Deep in the Heart of Texas
Texans are known for being fiercely independent. That sort of self-sufficiency comes naturally for a state as large as all of New England, New York, Pennsylvania, Ohio and Illinois combined. But with all bragging aside, we Texans know a thing or two about self-reliance, especially when it comes to our land.
Growing up on a cattle ranch in Texas, which has been in our family for five generations, our family farm provided everything we needed from fresh produce for our dinner table to hay to feed the cattle. My father made sure we understood the importance of being smart with our resources, especially water - the lifeline of a Texas ranch. By practicing conservation 365 days a year, we ensured there remained enough water in the well to sustain the farm during the dry, hot summer months.
Every weekend I return to our family’s ranch north of Dallas and often visit with many of my neighbors – mostly “old timers”, those fiercely independent ranchers and landowners, who all share the same concerns about our environment, especially water. It’s hot and there’s been a lack of rain, and it’s having brutal consequences. On my farm alone, the river dried up – both this summer and last summer.
The recent Texas drought, along with terrible wildfires, has deeply affected the land and the people who live on it, many of whom have lost their homes as a result of the destruction. The Bastrop fire last year outside Austin was the most destructive in state history, decimating 95 percent of the 6,600-acre Bastrop State Park, as well as the surrounding private forest lands. A tremendous casualty was the Lost Pines ecosystem, a 75,000-acre ecological island separated from larger pine forests in East Texas.
As part of the FedEx EarthSmart Outreach initiative to advance environmental sustainability in our communities, FedEx has joined the Arbor Day Foundation in advancing reforestation efforts in this unique Texas treasure. Earlier this summer, FedEx and the Arbor Day Foundation launched the Enchanted Forest on Facebook, which encourages participants to “plant a tree” in a virtual forest. For every tree planted, FedEx will contribute $1 to the Arbor Day Foundation, with the goal to “plant” 100,000 trees to help restore 500 acres of Texas forest area. With your support, we will work closely with the Arbor Day Foundation to continue helping with reforestation efforts at Lost Pines and other ecologically sensitive areas in the state. You can go directly to the Facebook application to plant a tree by visiting http://bit.ly/L308Xv.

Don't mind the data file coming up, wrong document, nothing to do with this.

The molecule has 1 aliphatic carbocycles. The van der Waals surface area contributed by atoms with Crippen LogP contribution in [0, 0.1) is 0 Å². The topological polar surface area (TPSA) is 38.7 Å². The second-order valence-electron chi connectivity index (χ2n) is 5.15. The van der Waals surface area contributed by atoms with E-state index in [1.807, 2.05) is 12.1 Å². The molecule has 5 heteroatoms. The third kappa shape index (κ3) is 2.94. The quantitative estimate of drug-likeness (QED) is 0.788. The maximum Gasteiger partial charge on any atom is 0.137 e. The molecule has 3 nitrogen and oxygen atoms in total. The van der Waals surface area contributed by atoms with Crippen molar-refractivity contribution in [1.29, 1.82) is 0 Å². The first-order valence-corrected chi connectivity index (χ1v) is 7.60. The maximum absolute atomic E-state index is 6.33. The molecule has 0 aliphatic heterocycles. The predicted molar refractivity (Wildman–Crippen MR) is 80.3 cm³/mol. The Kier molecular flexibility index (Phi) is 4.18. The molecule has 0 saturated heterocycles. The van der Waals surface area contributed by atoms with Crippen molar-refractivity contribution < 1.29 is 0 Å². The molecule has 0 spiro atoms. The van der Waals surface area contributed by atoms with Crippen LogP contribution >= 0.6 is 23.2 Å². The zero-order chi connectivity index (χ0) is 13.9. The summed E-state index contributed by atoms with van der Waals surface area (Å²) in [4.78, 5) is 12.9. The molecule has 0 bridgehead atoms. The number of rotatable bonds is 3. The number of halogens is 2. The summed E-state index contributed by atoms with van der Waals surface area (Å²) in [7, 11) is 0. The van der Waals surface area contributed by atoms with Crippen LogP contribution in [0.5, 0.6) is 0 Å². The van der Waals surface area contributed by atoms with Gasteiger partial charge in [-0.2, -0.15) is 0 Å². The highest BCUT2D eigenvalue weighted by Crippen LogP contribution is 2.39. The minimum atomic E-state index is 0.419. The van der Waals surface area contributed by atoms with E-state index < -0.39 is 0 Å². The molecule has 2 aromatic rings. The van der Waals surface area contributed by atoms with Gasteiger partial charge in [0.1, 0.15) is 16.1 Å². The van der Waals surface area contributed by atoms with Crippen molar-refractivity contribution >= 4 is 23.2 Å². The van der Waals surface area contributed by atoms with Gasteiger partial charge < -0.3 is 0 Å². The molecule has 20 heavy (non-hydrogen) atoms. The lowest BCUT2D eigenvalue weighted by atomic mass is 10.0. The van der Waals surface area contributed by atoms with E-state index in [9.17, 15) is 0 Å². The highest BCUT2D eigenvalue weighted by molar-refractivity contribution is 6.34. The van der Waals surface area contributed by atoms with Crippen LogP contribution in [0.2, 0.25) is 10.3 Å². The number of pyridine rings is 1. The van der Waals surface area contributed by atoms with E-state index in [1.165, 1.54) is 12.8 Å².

I’m encouraging all of my fellow Texans (and honorary Texans) to participate, including the 18,000 FedEx team members we have across the state, many of whom are right here at our FedEx Office headquarters in Dallas. As the Senior Manager of Environmental Sustainability at FedEx Office, I have the privilege of seeing our company’s commitment to conservation and sustainability each and every day. I’m proud to work with our folks who have already shown an overwhelming support of environmental sustainability and forest conservation through such initiatives as the FedEx EarthSmart Innovations paper recycling program, in which we successfully collected and recycled over five million pounds of paper, saving the equivalent of more than 44,000 trees in its first year alone.
It’s this kind of commitment that shows the true Spirit of Texas, one in which we will regrow and renew our important forests across the Lone Star State.
*Note, this was first published on: http://greengopost.com/fedex-texas-drought-wildfires
** For more of Nathan’s story, check out his I am FedEx video: http://www.iamfedex.com/node/1055